Stephen Colbert Roasts ‘Scared’ Ted Cruz for Buying ‘Late Show’ Ads to Counter Beto O’Rourke
Purchasing ads during his opponent’s ‘Late Show’ appearance proves ‘how scared Ted Cruz is of Beto O’Rourke,’ Stephen Colbert said Wednesday night.
Beto O’Rourke joined Stephen Colbert on The Late Show Wednesday night, but before he took the stage, the host made sure his audience knew everything they needed to about Ted Cruz’s Democratic opponent.
“Beto is running in Texas against incumbent senator and man whose campaign staff is definitely watching this show right now, Ted Cruz, because it is close, which is scaring Republicans,” Colbert said. This summer, Texas Republicans practically begged President Donald Trump to campaign for Cruz. “You know it’s bad when you need backup from a man with a 36-percentapproval rating,” he added. “Their backup plan is a celebrity endorsement from the herpes virus.”
“Here’s how scared Ted Cruz is of Beto O’Rourke,” Colbert continued. “He bought ads on my show tonight to counter his interview.” It’s true. As the Houston Chronicle reported this week, the Cruz campaign bought ads on Wednesday night’s Late Show across several Texas media markets.
The host also mocked the Texas GOP’s personal attacks on O’Rourke, including one in which they posted a photo of O’Rourke from his punk rock days with the caption, “Maybe Beto can’t debate Ted Cruz because he already had plans…”
“Yes, his plans were being smoking hot in a naughty but approachable sort of way, like your best friend’s older brother who smells like weed and listens to Radiohead,” Colbert said. “Read us your poems, Beto!” Another Cruz ad highlights O’Rourke dropping a few F-bombs. “Beto is a dirty-minded potty mouth,” the host said. “You must protect the values of Texas, and vote for the man who likes threesome porn on Twitter.”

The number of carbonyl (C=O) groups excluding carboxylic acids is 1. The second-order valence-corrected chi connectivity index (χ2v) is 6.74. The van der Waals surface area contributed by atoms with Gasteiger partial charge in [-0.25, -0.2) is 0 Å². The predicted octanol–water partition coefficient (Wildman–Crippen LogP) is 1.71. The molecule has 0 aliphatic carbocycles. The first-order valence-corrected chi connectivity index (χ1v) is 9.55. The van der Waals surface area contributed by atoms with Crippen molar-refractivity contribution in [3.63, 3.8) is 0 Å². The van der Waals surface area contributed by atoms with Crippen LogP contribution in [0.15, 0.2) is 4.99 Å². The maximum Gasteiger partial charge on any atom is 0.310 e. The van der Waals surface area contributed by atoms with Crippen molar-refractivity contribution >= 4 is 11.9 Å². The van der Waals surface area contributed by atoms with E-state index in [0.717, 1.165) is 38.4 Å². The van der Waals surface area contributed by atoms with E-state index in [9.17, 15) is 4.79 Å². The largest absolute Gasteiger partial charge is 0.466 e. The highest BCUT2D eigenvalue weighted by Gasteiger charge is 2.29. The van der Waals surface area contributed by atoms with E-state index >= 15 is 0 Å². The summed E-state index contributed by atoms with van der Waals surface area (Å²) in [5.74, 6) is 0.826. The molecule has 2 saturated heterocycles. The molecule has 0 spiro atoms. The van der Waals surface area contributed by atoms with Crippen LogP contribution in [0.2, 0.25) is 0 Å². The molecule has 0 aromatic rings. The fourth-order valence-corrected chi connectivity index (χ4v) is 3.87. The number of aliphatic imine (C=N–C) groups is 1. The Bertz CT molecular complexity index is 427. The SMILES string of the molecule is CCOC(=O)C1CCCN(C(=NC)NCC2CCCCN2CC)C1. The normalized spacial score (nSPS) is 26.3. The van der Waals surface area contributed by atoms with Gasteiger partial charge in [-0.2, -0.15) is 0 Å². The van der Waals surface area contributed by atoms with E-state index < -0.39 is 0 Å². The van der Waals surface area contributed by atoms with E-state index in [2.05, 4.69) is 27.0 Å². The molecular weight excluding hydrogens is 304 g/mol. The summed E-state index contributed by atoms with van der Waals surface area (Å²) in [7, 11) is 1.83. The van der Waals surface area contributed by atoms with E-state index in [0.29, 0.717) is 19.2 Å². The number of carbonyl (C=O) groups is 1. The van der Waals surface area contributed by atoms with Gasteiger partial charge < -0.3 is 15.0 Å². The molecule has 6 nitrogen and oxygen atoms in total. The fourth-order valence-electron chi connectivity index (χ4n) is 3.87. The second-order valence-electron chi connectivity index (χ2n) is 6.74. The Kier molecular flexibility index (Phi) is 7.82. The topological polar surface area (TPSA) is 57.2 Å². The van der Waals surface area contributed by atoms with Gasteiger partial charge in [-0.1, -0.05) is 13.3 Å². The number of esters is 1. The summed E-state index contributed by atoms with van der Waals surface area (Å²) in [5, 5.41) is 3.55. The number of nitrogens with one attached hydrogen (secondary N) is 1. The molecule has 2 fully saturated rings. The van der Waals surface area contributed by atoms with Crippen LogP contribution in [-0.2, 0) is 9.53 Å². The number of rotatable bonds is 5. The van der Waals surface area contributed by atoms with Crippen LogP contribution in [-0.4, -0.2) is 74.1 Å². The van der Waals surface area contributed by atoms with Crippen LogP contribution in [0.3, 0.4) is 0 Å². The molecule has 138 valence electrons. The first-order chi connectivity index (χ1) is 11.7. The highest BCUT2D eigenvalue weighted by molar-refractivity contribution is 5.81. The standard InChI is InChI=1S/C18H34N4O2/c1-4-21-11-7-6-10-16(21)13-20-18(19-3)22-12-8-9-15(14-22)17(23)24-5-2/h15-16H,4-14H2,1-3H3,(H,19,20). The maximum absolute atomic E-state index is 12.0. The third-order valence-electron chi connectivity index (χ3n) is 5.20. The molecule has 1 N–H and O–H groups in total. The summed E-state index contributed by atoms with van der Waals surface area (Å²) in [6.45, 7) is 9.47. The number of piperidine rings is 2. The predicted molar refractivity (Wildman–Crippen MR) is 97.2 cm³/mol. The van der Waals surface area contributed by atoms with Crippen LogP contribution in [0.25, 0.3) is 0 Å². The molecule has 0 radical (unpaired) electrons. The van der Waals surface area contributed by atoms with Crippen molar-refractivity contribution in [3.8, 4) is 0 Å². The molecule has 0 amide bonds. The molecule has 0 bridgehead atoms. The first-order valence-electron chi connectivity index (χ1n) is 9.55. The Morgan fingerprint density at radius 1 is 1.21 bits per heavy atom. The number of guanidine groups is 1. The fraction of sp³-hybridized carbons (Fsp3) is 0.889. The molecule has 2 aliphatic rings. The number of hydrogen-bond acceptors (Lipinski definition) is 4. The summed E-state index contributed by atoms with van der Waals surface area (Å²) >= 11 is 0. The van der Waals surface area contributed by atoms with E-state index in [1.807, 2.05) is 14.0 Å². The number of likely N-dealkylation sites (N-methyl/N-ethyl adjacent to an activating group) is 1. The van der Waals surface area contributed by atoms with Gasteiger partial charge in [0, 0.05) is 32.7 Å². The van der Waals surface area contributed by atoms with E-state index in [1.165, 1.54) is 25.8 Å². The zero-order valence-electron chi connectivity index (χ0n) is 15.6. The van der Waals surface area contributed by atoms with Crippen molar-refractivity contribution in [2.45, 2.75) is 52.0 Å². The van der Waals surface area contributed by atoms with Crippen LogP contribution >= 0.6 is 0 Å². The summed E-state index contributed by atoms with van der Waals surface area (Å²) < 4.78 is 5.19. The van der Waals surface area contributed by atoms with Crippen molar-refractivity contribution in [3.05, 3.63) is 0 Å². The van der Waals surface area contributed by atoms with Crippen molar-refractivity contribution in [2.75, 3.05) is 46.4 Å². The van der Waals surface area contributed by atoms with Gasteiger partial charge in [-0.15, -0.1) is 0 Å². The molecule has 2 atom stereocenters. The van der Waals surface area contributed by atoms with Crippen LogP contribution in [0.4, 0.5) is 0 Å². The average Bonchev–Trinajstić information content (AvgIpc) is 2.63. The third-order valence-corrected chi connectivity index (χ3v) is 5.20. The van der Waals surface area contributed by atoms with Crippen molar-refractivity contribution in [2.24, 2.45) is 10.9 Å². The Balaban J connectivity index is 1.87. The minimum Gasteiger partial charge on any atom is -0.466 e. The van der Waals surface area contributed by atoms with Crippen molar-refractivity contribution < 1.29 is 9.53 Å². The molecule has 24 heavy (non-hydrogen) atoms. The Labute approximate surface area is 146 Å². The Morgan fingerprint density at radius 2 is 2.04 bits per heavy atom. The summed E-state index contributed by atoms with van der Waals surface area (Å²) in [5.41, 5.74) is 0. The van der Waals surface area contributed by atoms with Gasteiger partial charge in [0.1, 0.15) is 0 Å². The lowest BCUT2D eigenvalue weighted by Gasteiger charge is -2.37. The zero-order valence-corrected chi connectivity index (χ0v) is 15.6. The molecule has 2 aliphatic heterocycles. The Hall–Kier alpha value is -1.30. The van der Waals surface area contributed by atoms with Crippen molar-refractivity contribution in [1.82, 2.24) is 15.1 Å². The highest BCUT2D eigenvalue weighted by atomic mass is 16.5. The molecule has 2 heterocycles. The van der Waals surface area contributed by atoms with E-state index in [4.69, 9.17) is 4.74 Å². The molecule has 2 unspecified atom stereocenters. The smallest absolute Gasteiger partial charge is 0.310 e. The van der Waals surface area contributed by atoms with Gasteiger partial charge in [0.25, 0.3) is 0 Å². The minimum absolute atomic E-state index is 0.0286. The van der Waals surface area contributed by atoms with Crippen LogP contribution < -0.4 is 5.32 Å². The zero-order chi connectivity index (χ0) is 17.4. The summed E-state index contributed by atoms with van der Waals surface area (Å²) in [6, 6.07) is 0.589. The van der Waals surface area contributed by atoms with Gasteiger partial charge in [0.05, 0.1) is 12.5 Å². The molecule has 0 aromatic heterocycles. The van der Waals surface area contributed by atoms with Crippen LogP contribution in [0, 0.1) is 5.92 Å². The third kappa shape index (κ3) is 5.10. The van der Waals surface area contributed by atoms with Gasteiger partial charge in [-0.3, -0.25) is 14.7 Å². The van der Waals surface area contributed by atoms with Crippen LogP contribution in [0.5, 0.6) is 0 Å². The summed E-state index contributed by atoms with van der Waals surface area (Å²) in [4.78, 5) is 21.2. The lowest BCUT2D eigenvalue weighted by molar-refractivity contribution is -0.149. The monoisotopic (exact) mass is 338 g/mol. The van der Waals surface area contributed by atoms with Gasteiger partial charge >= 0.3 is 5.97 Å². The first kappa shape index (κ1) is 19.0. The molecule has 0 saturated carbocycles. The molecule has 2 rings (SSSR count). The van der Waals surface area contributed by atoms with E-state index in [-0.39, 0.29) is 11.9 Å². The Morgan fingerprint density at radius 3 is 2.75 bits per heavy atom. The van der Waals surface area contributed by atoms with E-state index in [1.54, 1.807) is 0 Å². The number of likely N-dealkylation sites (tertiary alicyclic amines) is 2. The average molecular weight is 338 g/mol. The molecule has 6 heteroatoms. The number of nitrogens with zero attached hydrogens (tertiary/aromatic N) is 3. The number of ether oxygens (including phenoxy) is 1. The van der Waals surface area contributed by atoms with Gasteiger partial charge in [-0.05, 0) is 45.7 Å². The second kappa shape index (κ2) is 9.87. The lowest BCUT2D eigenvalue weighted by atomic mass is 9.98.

Later, when O’Rourke sat down with Colbert, he charmed the Late Show audience with his unabashedly progressive positions, including his opposition to Trump’s border wall. Asked what he makes of the president “joining forces” with his one-time enemy Cruz against him, O’Rourke said, “The people of Texas are more than a match for President Trump or for politics as usual.”
“People are coming out at this moment of truth,” he said. “They’re going to help us decide as a country, are we a nation of walls? Will we ban all Muslims or all people of one religion? Will we describe the press as the ‘enemy of the people’? Will we take kids away from their parents when they’re trying to claim asylum, fleeing from the most brutal countries in this hemisphere, if not the planet?”
“Or are we going to be defined by our ambitions, the big things that we want to do, going from the least-insured state in the country to the one that leads on universal, guaranteed, high-quality health care for everyone?” he continued. “A state that values public education and pays their teachers accordingly and allows them to teach to a child instead of a standardized test? And this diverse state, the most diverse city in the country, Houston, Texas, could we lead on rewriting our immigration laws in our own image, reflecting our experience? We can do all of those things.”
“We are not running against anyone or anything or any other political party,” O’Rourke concluded. “We are running for this country, and I am so excited to be a part of it.”